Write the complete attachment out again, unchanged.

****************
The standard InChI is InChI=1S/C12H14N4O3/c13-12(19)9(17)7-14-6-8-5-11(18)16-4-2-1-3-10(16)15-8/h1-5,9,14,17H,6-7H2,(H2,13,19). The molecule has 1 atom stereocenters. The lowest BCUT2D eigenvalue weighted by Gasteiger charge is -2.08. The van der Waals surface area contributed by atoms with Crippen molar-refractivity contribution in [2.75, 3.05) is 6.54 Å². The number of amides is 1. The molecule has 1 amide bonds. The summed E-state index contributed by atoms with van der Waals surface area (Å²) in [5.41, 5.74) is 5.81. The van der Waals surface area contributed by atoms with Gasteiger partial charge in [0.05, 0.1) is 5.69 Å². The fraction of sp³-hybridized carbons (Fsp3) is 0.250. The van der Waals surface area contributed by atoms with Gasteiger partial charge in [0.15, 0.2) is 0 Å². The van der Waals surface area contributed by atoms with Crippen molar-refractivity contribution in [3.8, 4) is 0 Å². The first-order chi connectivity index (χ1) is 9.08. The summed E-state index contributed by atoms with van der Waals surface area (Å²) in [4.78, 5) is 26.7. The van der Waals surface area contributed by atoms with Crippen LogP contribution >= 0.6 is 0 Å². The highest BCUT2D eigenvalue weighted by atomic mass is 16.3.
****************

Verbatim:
The standard InChI is InChI=1S/C12H14N4O3/c13-12(19)9(17)7-14-6-8-5-11(18)16-4-2-1-3-10(16)15-8/h1-5,9,14,17H,6-7H2,(H2,13,19). The molecule has 1 atom stereocenters. The lowest BCUT2D eigenvalue weighted by Gasteiger charge is -2.08. The van der Waals surface area contributed by atoms with Crippen molar-refractivity contribution in [2.75, 3.05) is 6.54 Å². The number of amides is 1. The molecule has 1 amide bonds. The summed E-state index contributed by atoms with van der Waals surface area (Å²) in [5.41, 5.74) is 5.81. The van der Waals surface area contributed by atoms with Gasteiger partial charge in [0.05, 0.1) is 5.69 Å². The fraction of sp³-hybridized carbons (Fsp3) is 0.250. The van der Waals surface area contributed by atoms with Gasteiger partial charge in [0.15, 0.2) is 0 Å². The van der Waals surface area contributed by atoms with Crippen molar-refractivity contribution in [3.8, 4) is 0 Å². The first-order chi connectivity index (χ1) is 9.08. The summed E-state index contributed by atoms with van der Waals surface area (Å²) in [4.78, 5) is 26.7. The van der Waals surface area contributed by atoms with Crippen LogP contribution >= 0.6 is 0 Å². The highest BCUT2D eigenvalue weighted by atomic mass is 16.3.